Egypt’s annual headline inflation declined slightly in September, reaching 14.1 percent, according to the Central Agency for Public Mobilization and Statistics.
The country’s inflation rate rose to its highest level in seven years in August, reaching 15.5 percent.
CAPMAS had announced in July that Egypt’s annual headline inflation stood at 14.8 percent – unchanged from June but up 6.5 percent from July 2015, when the rate stood at 8.3 percent.
The country’s inflation rates are expected to rise by as much as 20 percent by the end of the year as Egypt works to finalize a USD 12 billion loan agreement with the International Monetary Fund (IMF), Bloomberg quoted analysts as saying.
Egypt is expected to devalue the local currency soon, which will further drive up inflation. However, despite the crunch Egyptians will experience following the devaluation, such a measure is seen as necessary to address the country’s foreign currency shortage that has hampered economic growth over the last few years.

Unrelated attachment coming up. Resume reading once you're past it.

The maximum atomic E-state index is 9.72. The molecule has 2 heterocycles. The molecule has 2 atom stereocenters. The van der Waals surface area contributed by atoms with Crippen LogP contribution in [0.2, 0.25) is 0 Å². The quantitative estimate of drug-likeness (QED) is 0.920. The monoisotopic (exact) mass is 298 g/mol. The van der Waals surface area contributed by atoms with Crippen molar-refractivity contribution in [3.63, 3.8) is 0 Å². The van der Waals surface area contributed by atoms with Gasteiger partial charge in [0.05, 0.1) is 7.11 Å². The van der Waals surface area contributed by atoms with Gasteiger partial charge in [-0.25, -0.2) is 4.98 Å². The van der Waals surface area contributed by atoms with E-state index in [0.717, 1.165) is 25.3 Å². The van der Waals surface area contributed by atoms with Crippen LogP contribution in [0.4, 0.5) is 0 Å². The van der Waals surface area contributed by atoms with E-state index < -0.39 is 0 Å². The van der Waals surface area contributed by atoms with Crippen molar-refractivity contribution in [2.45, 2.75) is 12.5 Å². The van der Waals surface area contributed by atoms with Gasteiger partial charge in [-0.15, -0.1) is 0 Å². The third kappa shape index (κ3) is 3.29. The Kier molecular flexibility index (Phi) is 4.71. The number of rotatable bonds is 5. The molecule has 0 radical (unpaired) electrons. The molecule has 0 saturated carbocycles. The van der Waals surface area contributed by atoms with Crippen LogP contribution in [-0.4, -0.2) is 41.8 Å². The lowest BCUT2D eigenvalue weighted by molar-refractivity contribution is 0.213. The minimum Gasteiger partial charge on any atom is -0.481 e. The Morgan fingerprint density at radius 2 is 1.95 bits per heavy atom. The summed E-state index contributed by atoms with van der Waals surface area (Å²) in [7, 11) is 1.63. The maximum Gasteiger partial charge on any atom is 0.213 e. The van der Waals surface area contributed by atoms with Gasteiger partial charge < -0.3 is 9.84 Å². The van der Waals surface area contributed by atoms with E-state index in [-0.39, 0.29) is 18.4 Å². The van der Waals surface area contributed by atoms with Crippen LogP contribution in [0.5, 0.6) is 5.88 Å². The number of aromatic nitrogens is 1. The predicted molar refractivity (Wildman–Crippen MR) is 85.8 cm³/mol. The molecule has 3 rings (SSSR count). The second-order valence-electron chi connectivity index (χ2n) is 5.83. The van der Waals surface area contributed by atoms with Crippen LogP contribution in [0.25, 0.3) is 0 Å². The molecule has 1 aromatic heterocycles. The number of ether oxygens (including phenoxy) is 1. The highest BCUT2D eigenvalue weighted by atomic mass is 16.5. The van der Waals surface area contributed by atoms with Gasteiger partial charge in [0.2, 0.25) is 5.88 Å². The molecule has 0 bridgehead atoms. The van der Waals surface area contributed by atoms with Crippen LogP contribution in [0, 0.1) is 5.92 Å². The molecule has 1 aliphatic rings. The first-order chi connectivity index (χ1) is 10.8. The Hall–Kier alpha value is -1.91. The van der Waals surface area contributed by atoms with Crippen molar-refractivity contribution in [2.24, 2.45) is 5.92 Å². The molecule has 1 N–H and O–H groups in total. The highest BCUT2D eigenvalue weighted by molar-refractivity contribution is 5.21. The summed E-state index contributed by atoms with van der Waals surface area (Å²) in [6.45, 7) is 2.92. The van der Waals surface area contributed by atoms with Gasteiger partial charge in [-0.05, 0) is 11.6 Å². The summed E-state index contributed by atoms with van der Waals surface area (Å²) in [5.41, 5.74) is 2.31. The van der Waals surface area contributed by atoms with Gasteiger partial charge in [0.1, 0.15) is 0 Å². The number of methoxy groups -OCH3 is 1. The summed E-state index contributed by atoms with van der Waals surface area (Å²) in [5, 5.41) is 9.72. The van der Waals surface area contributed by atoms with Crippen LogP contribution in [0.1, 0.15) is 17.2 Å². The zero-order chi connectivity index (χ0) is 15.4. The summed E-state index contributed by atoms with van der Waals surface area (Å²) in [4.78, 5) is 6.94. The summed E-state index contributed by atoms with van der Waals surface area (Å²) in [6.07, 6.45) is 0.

The recently-approved value-added tax (VAT) is also expected to contribute to the rise of inflation in Egypt. The implementation of VAT, which was a requirement for the IMF to approve its loan to Egypt, has stirred debate in the Egyptian market due to concerns regarding the expectedly high inflation rates that might hit commodity prices.
However, finance minister Amr El Garhy said at last month’s Euromoney conference that 90-95 percent of food commodities, in addition to the health, transportation and education sectors, are exempt from the VAT. El Garhy added that the current policy is to collect taxes from those who do afford paying to give those who are needy.
In the context of empowering the low-income Egyptian, the minister said that the government has launched a database for all segments to help subsidies reach the right citizens. Financial support has been allocated to 2 million Egyptians to guarantee them a dignified life through a social governmental program.
The VAT is part of Egypt’s ambitious reform program, which aims to reduce the country’s budget deficit and revive its economy, which has been struggling since the 2011 uprising that ousted longtime dictator Hosni Mubarak from the presidency after three decades.